Too often, people are surprised to learn their jewelry, especially their expensive jewelry, is not properly insured.

Many homeowners assume that their jewelry is adequately covered under their homeowner’s insurance but you may be surprised to learn the facts…

While homeowner’s policies do cover jewelry, this insurance is usually subject to a much lower limit than the overall contents coverage. This reduced limit is called a “sublimit”. A typical sublimit is $1,500 for loss by theft of jewelry, watches and precious and semiprecious stones.

If your jewelry is worth more than the sublimit in your homeowner’s policy, you should consider purchasing specific insurance to cover it.

The following is a good process to follow:

  • Schedule an appointment with your agent to review your jewelry coverage. Bring as much information about your jewelry portfolio as possible, including any appraisals.
  • If your high-valued jewelry has not been appraised within the last 3 years, consider obtaining an appraisal from a reputable jeweler. Insurance companies often require more expensive jewelry to be appraised by a graduate of the Gemological Institute of America (GIA). The Institute’s G.G., G.J. or A.J.P. designations at the end of an individual’s name indicate that the jeweler has achieved a high level of professionalism with an education backed by a respected nonprofit organization.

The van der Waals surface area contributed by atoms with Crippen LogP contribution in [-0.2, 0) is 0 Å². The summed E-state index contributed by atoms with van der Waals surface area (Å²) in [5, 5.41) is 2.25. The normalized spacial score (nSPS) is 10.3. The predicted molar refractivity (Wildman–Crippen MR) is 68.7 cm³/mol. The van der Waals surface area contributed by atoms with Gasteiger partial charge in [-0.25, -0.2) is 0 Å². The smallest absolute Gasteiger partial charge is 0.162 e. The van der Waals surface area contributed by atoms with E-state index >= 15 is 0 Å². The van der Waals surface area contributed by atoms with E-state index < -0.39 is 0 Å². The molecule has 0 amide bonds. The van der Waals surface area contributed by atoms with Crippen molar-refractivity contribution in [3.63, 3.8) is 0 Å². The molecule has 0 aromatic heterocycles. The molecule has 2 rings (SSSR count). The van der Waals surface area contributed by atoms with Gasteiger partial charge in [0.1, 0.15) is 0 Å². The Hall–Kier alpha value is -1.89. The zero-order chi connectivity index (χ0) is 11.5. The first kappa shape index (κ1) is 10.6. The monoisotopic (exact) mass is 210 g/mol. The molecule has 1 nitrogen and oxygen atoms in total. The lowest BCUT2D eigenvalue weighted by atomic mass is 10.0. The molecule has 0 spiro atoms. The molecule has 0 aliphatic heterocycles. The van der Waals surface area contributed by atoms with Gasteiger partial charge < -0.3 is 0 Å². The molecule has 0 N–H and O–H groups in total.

• Make sure the appraisal has a description of the diamond’s four C’s:

1. Carat – The “carat” refers to the weight of the diamond.
2. Cut – The quality of the “cut” of the diamond results from the way light enters the stone and is reflected back. “Cut” is also used to refer to the diamond’s shape, such as round or pear-shaped.
3. Clarity – The “clarity” refers to the prevalence of minor spots, lines, bubbles, or other natural imperfections within the diamond.
4. Color – The “color” denotes the tint a diamond may possess.

  • Remember that the better the appraisal, the fewer problems you will encounter with the insurer if you ever have to make a claim.
  • Purchase jewelry insurance (insurance lingo calls this inland marine coverage) that can be added via an endorsement onto your homeowner’s policy. This endorsement (also available as a separate policy) provides much broader coverage than the limited protection found on the un-endorsed homeowners’ policy.
  • Consider keeping any valuable jewelry you rarely wear in a safety deposit box at your bank.
  • Review your jewelry protection with your independent insurance agent at least every 2 years or whenever you sell or purchase high-value jewelry.


So, if you received jewelry this Christmas and want to protect it from theft and damage, let us know. And, if you just realized the coverage in your homeowners policy is not enough to cover your jewelry, give us a call and we can help you make sure you get the coverage you want.